Daily Archives: April 30, 2010

The April Roundup

I’ve rounded up the books I reviewed in April. They’re organized from highest-rating to lowest-rating for stand-alones and are grouped by series otherwise.

Books I loved and will definitely read again, or books that scored a 5 out of 5:

Books I liked and will probably read again or, books that scored a 4 out of 5:

Books that are alright, or books that scored a 3 out of 5:

Books I’ll probably get rid of, or books that scored a 2 out of 5:

Books I hated, or books that scored a 1 out of 5:

  • None, thank goodness
Weird Factoids: I read 22 Books, totaling 6,425 Pages, and had 335 blog-views.

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Filed under Not a Book Review

Alanna: The First Adventure

Pierce, Tamora. Alanna: The First Adventure (2005 ed). 240 Pages. Simon Pulse. $6.99

Song of the Lioness: Book One

This is one of those books which is older than I am, but is still in print, which is a sure mark of a good story. I originally owned the 1989 paperback, but since it’s in a box somewhere, I’ve got a new copy of the 2005 printing. Every couple years (or sometimes only a few months apart) I re-read this series, and I enjoy it every time.

Alanna and Thom of Trebond- nearly identical twins- are both dissatisfied with the futures their father has chosen for him. Alanna dreams of being a lady knight, not a lady stuck in a convent. Thom wants to be a sorcerer instead of a knight. The ten-year-olds come up with a potentially brilliant plan; they’ll trade places. Alanna will pose as Alan, and Thom will start his sorcerer training at the convent (where young boys learn basic magic).

“Alan” arrives at the palace a few short weeks later, eager to start as a page. Despite being a bit clumsy at first, Alanna proves to be one of the best pages of her year, excelling in nearly all of her lessons and putting in extra hours of training. The other pages- and even some squires- are impressed by “Alan,” who becomes one of Prince Jonathan’s most trusted friends.

Alanna must make several ethical decisions; she hates and fears her magic, but to continue denying it will cost her friend his life. She is haunted by images of a dark city, and somehow feels drawn to it, but knows it is incredibly dangerous. As much as she trusts her friends, is it safe to let any of them know  her secret?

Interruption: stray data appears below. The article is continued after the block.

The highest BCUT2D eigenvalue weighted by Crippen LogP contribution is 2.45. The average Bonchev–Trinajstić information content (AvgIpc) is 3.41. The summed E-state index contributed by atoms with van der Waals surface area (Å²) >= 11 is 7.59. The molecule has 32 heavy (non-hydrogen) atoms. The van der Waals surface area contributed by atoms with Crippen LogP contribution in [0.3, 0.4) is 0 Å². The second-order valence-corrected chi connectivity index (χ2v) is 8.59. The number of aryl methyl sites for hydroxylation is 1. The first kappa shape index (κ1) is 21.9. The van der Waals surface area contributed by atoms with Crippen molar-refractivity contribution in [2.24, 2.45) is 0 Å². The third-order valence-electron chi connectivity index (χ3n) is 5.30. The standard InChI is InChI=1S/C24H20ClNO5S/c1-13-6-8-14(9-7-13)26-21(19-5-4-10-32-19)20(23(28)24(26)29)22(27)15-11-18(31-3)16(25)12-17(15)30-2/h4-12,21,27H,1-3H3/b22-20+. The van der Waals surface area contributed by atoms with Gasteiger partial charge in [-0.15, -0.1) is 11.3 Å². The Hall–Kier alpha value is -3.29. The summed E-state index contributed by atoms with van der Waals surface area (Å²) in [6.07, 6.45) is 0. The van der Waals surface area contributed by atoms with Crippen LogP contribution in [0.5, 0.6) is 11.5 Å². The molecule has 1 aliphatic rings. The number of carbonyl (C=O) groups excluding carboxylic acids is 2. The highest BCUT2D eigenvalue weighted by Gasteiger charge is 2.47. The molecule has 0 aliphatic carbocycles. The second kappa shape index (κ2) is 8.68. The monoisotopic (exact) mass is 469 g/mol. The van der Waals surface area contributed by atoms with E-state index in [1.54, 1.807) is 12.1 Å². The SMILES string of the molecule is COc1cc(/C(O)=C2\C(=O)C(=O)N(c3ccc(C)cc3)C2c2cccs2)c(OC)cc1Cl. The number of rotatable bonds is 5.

The Song of the Lioness series is one of my favorites, and I really love all of the books set in Tortall. That said, having read Ms. Pierce’s more recent work, it is clear she has really grown as an author since she wrote this book nearly 30 years ago. It deals with some mature themes- Alanna gets her period, and there are some sexual references- but I feel that children can handle this*. It was originally targeted at higher-elementary, I believe.

The characters are fun, but take a long time to develop. Alanna grows up, but it happens in leaps and bounds; months disappear, days are stretched into several chapters, and time does not flow smoothly. However, the mundane does not make a good story, so it’s understandable that the boring, routine days are cut out.

As far as publishing goes, I’m surprised there is not an omnibus edition**; Ms Pierce herself has said that J.K. Rowling taught her that kids will read long books***, so it surprises me that they remain in individual volumes.

The Quick Version:

With a strong female lead, and a plot which starts at the beginning, this book opens the series well. It is not my favorite; I prefer older Alanna, but issues which real girls face are dealt with fairly well. The adventure itself is fun, and at times even a bit scary. The drama of the climax grabs and doesn’t let go until everything is over. It gets a 4/5, because it’s good, but the books later in the series are better.

Want it? Pick it up on Amazon, or get it through Swaptree.

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*I spent a lot of time arguing in a children’s literature class about whether kids can handle this sort of thing. I’m a strong supporter of letting the child decide, and while I could handle this at 8 years old, not every child will be able to. It takes on new meaning when you reach the “young adult” demographic- girls who have experienced puberty are more likely to understand and sympathize with what is going on with Alanna.

** Like the Chronicles of Chrestomanci, which were released in individual volumes and then combined into Omnibus editions.

*** Apparently nobody had considered how much children like bragging about having read a 700+ page book… (Also, on a Harry Potter note, I don’t believe I’ll review them any time soon. I’m still angry about the end.)

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Filed under Book Review, Children's Fiction, High Fantasy, Young Adult Fiction